Recovery straps—also known as ‘snatch straps’—can pull a bogged vehicle to safety. They can be unsafe if used incorrectly.
Recovery strap accidents have caused a number of deaths in Queensland since 2003.
Follow these 7 easy steps
Step 1—Follow the product instructions
By law, your recovery straps must give you:
- safety warnings, including a minimum breaking strength
- instructions for safe use.
The minimum breaking strength must be at least double the gross vehicle mass (GVM) of the lighter of the two vehicles used in the recovery.
Step 2—Check the strap
Make sure your recovery strap isn’t damaged at all. Never use a damaged strap.
Step 3—Attach it correctly
Attach the recovery strap to a point on the vehicle that is suitable to use with the strap. Make sure it has a safety rating to pull that much weight.
You could also use a shackle, as long as it:
- complies with the legal standards
- has a working load limit that’s higher than the strap’s minimum breaking strength.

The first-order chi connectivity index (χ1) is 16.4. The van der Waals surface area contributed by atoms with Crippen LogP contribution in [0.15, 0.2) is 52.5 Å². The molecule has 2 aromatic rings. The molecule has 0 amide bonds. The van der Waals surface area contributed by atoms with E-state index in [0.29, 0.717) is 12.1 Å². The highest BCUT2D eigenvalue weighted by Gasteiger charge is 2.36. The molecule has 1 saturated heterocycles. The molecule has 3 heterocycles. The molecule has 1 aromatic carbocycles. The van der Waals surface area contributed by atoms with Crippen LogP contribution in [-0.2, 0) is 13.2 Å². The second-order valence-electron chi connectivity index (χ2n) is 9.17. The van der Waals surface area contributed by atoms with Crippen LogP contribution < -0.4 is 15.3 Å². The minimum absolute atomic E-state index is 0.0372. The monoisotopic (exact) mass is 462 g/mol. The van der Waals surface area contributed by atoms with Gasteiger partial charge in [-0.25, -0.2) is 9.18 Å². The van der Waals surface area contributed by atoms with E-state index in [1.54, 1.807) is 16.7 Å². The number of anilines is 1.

Never attach it to:
- a standard tow ball
- your vehicle’s tie-down point.
These aren’t strong enough to pull a bogged vehicle. They can easily break off and cause injury or death.
Step 4—Use it properly
Only use recovery straps to pull a bogged vehicle to safety. Never use them to lift a vehicle or tow it conventionally.
Step 5—Reduce rebounding
Recovery straps are elastic. They can easily rebound when fully stretched, and this can be a safety hazard.
You can reduce the risk of rebounding by covering the straps with:
- a recovery damper
- a heavy bag
- a blanket.
Step 6—Keep bystanders safe
Rebounding straps are deadly. People have died from being struck by rebounding straps. Have any bystanders move away from the vehicles to a distance of at least 1.5 times the length of the unstretched strap.
Step 7—Educate yourself
If you are likely to use recovery straps, sign up for a four-wheel-drive training course. Most nationally recognised courses will give you instructions about using recovery straps. Check with the course provider before you sign up.